November is National Adoption Awareness Month, a month to celebrate the importance of adoption, awareness of the process, and promote understanding of the way it impacts people. It’s the time for families to celebrate and share their stories, and encourage others to learn more about the adoption process.
As your family goes through the adoption process, it’s important to understand everything that it entails and how best to be prepared. There are some tricky aspects of this process, and it’s best to have all of the information going into it so you know what’s going to happen. One of the scarier parts of the process for many families is the home study, when a social worker comes directly to your house and checks to make sure that it is safe and acceptable for children.
Adoption is a big step, but it is a fundamentally rewarding one for both the child and the parents. Along with the adoption process, however, come some potentially difficult decisions, like whether to do an international or domestic adoption. Both have their pros and cons, and have a lot to do with the needs of both the family and the child in question. That’s why it’s important to have all the facts before moving forward.
As you begin the adoption process, you will likely be asked to write a family profile. This profile is intended to be a snapshot of you–the parent(s), any other children, or any other important people in your life–and your likes, dislikes, and values. Essentially, this profile provides the potential birthmother with details about your family and how you plan to raise a child. Like a resume, it’s possible that the birth mother will review many family profiles, so it’s important to really take the time to write this piece and make sure that your personality–and the personality of other family members–truly shine, and that it’s clear that you are prepared to offer a wonderful life for a child.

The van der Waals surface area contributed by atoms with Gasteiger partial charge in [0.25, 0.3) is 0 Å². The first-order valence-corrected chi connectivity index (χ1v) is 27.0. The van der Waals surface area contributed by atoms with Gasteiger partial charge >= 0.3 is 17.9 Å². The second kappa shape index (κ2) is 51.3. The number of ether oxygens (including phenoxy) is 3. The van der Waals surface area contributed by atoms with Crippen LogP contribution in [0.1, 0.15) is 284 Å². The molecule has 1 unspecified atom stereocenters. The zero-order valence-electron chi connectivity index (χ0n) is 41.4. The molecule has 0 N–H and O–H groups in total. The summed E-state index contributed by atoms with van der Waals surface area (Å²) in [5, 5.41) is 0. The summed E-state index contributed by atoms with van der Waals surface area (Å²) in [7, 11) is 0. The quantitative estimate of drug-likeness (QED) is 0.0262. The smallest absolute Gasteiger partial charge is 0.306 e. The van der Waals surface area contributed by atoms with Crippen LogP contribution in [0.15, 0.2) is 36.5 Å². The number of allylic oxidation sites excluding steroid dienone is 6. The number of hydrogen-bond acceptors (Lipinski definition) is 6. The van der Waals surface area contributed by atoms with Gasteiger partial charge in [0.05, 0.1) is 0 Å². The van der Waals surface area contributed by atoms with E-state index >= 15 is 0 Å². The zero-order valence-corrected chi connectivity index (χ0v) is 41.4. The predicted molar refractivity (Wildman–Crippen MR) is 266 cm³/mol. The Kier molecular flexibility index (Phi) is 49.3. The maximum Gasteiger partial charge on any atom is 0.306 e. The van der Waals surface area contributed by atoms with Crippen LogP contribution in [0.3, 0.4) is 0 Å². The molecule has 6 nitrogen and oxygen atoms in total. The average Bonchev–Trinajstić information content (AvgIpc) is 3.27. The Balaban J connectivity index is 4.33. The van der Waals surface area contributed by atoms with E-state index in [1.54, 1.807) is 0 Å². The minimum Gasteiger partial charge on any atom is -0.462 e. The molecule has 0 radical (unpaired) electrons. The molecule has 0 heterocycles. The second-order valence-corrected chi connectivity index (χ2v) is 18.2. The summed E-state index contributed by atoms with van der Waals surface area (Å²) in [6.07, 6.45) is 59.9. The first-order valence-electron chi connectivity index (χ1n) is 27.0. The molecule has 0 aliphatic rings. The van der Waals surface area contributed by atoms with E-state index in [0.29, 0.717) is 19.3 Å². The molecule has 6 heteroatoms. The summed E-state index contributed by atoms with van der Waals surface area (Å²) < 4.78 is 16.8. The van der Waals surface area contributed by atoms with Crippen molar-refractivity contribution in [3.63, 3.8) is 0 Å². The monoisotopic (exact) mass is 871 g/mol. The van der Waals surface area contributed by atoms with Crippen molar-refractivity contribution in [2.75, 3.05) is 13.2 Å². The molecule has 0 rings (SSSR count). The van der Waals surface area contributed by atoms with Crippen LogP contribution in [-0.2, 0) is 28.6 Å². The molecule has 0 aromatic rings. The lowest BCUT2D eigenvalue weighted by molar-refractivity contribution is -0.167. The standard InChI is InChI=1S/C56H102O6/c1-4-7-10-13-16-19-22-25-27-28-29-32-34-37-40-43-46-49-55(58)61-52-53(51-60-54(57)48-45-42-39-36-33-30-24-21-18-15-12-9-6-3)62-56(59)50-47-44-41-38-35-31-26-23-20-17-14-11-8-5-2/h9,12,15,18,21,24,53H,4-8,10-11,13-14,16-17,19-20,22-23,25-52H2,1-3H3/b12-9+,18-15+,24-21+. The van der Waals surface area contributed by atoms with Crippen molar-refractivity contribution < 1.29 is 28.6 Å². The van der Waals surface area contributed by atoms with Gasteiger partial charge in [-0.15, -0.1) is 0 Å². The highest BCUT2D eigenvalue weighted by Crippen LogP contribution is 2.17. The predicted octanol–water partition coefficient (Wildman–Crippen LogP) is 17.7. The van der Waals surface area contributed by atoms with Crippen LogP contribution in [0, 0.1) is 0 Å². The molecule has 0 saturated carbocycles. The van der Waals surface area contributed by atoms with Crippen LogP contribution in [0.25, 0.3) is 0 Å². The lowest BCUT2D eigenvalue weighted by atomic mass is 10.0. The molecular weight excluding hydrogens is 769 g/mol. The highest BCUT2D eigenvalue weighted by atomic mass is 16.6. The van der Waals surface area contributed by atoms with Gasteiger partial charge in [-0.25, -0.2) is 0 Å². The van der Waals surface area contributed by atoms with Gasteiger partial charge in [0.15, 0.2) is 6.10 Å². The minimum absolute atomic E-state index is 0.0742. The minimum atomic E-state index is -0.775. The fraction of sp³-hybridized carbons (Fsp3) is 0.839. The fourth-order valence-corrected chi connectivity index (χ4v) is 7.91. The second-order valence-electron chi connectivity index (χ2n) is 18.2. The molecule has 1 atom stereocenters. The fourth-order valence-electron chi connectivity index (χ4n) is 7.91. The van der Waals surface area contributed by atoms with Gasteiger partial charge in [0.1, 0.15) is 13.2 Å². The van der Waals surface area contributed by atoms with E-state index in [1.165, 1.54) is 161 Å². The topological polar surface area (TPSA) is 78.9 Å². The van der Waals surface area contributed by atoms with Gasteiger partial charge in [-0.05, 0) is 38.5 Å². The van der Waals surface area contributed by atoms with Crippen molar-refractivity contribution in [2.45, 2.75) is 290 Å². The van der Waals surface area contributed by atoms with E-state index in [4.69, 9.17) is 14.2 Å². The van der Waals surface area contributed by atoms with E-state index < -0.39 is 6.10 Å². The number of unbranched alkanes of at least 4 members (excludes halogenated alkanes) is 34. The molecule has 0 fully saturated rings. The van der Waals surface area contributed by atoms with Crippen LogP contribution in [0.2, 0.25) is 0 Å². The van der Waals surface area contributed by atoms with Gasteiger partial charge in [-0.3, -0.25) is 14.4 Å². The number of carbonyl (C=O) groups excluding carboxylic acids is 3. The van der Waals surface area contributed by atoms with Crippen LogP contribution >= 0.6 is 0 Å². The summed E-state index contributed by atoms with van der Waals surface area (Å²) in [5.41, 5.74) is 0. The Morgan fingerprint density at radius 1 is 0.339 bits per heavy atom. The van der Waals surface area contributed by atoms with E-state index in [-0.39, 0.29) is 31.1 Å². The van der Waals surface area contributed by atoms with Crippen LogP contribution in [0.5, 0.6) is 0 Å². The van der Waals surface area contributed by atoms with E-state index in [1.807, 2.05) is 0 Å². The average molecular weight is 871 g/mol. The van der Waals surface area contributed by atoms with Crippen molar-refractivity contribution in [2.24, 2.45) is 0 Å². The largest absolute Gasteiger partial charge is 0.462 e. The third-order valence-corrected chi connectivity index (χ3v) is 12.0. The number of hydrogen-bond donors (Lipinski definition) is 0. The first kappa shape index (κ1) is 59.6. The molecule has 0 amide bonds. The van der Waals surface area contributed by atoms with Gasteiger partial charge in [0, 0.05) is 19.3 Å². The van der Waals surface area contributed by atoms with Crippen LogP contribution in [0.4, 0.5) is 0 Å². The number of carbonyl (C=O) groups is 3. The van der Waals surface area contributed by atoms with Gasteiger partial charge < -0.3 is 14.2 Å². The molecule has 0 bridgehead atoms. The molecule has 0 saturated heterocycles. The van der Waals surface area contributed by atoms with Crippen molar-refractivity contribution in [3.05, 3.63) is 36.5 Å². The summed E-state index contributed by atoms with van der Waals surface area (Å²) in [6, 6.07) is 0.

The idea of a family consisting of a mother, father, and children is not necessarily accurate in today’s modern world. It is now common and widely accepted for a single person to start a family and for that individual to provide for themselves and their dependent. It can be financially possible and responsible to consider starting a family as a single person. As the family unit continues to evolve, there shouldn’t be any stigma connected to adopting as a single parent. Here are some steps that are essential for a successful adoption as a single parent.
Now that you are starting the adoption process, there are several things to consider. Birthmothers choose the kind of adoption they want, whether it is open adoption, semi-open adoption, or closed adoption. While you might prefer one adoption type over another, you should keep an open mind in case the birthmother who chooses you wants to go with a different kind of adoption. Here are some details about the different kinds of adoption, so you can make informed decisions.
If you want children but have trouble conceiving naturally, you will be faced with the choice of either undergoing fertility treatments or adopting. Regardless of the approach you choose to become a parent, it can be a trying and stressful time. Both require a lot of patience and dedication, and with either you can experience heartbreak, with adoptions that don’t go through or fertility treatments that fail to result in pregnancy. This is a decision that should not be taken lightly.
If you are adopting a newborn, you are probably concerned with the parental leave policies at your employer. When you bring your child home, you want to have some time off to bond with your new arrival. Thankfully, there are laws in place that ensure you can take some time off without losing your job.
It is an exciting time when you and your partner to decide to add to your family with adoption. As you start to get fully into the process, you may be finding yourself or your partner with a lot of stress. The stress can be felt at any point in the adoption process, whether you’re just now starting out or nearing your birthmother’s due date. It can be difficult to deal with emotionally, because most of the process is out of your hands and it involves a lot of waiting.